Tricia Rumola, a borough native who rose from college intern to executive director of Red Bank RiverCenter and helped solidify its national reputation in the realm of downtown revitalizations, is leaving the organization at the end of the month.
Rumola tells redbankgreen that she’s taken a job with a hunger-fighting non-profit in New York City that she declined to name. There, she’ll work in fundraising and other aspects of development.
“There’s no other place in New Jersey I’d rather work than Red Bank,” Rumola says. But it’s time to move on to a new challenge, she says.
“It’s bittersweet,” Rumola says of the change. “I’ve lived here my whole life, I’ve developed a lot of friendships through RiverCenter, and those will continue. But it’s a time that I really need to grow personally and professionally, and this will help me on my merry way.”
Rumola’s departure comes just as the Special Improvement District that RiverCenter has overseen since 1991 is being expanded from the downtown to embrace businesses in the northwest quadrant of the borough.
Designated by the borough to manage the SID, RiverCenter is a non-profit entity that promotes the business district as a destination for shoppers and coordinates downtown events such as the annual sidewalk sale and holiday tree lighting. It gets its funding from a tax on businesses located within zone.
With the expansion, the organization’s budget has grown 40 percent, to $604,000, from $434,000. Levies on affected businesses on the West Side kicked in this month.
Rumola is one of only two paid RiverCenter staffers the other is director of operations Harriet Cook and the organization’s work is largely handled by committees of volunteer retailers, restaurateurs and other business owners.
Mary Eileen Fouratt, RiverCenter chairperson, says she’s forming a subcommittee to find a replacement for Rumola. Requests for resumes are being distributed among downtown associations, graduate schools of planning and related markets for candidates. The executive director’s salary isn’t publicly disclosed, but Fouratt said it will have to reflect the new executive’s level of experience.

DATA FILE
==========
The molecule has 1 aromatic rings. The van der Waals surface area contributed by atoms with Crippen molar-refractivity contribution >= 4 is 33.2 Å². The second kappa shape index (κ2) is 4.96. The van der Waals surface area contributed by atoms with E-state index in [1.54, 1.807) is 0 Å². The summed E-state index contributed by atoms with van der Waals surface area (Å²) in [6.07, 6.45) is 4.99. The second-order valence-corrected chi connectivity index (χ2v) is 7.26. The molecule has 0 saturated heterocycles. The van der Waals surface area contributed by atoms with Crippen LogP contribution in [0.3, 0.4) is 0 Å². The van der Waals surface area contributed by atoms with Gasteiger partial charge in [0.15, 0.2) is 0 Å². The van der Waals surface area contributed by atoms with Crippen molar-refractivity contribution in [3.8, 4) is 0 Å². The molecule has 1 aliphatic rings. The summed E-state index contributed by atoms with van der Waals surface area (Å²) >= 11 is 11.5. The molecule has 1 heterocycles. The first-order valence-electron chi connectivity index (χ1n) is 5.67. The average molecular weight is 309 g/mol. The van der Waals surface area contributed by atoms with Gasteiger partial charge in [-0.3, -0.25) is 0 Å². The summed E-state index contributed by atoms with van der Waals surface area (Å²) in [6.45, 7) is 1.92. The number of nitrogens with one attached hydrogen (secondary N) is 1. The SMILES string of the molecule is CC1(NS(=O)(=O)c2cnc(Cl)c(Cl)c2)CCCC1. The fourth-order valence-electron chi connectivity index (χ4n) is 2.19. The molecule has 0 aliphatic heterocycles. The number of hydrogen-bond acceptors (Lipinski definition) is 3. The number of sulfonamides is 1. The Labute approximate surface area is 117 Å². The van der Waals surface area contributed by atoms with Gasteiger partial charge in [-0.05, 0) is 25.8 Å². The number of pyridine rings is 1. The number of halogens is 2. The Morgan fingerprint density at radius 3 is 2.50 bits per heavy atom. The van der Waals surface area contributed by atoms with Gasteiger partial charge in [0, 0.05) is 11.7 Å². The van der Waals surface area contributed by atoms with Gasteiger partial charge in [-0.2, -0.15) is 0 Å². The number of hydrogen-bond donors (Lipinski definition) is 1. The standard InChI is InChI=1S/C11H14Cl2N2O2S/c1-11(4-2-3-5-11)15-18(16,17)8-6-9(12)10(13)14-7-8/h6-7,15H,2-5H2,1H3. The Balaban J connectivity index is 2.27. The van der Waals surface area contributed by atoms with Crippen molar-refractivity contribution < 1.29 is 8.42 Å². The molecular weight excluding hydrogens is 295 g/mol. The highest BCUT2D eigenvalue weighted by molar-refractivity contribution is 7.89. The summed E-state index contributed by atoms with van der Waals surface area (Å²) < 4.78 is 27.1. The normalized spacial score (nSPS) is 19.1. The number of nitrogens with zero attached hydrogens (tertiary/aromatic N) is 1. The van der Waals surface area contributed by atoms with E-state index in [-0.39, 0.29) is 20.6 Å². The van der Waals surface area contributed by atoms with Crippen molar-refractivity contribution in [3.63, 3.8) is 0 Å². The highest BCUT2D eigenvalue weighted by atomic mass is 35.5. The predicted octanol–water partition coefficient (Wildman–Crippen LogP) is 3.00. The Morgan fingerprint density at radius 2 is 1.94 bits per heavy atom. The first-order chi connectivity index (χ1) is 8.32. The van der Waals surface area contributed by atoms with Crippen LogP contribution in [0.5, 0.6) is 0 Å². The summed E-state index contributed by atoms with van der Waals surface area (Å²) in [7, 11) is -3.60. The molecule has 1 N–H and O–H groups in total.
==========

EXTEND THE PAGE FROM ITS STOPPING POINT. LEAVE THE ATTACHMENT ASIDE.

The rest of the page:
“Oh, please don’t make me cry,” Fouratt said when redbankgreen called to ask her about Rumola’s departure. “She’s just an amazingly brilliant, talented person. She was just the perfect person at the perfect time to run RiverCenter.”
Rumola was born at Riverview Medical Center and graduated from Red Bank Catholic High School at a time when the downtown was at an economic nadir. She recalled for New Jersey Monthly magazine earlier this year that the arrival of No Ordinary Joe’s coffee shop was seen as “so exciting” by the school’s students.
As a student at Monmouth University in the mid-1990s, she worked as a RiverCenter intern, and while wrapping up her master’s work in urban planning at New York University five years ago she returned to work for the organization. She was named executive director in November, 2003, when she was just 25 years old.
By then, the downtown recovery was well underway. Since then, RiverCenter has been repeatedly singled out by planning experts as an example of how towns might leverage their resources to succeed, first against a glut of malls, and more recently, against other small cultural and shopping hubs.
Earlier this year, a poll by Monmouth University and New Jersey Monthly found that Red Bank was the favorite downtown destination in central New Jersey.
While eager to fill Rumola’s position, Fouratt says RiverCenter is in no rush. With the West Side coming online, Fouratt said Rumola’s departure creates an opportunity for the organization to reflect on where it’s been and where it’s going. She dismissed a suggestion that its work downtown might be substantially complete. “You always have to stay a few steps ahead” of the competition, she said.
Stephen Raciti, a local architect who serves on RiverCenter’s visual improvement committee, says the timing of Rumola’s departure means her successor “will have to get up to speed that much faster.”
He also said Rumola “has a knack for being highly organized” and leaves a void as “a calming and steadying hand in helping guide RiverCenter” in recent years.
Rumola said she sees her new job as a reflection of her values.
“I can’t seem myself working for an organization that I don’t feel near and dear to me, and that’s the direction I’m going to go in,” she said. “That’s the big thing with me I’m very cause-oriented and believe in giving back, and non-profits do that. I try to align myself with those that are a real reflection of who I am.”
RiverCenter’s next board meeting is at Sept. 10, 5:30p, at the Merrill Lynch building on Broad Street.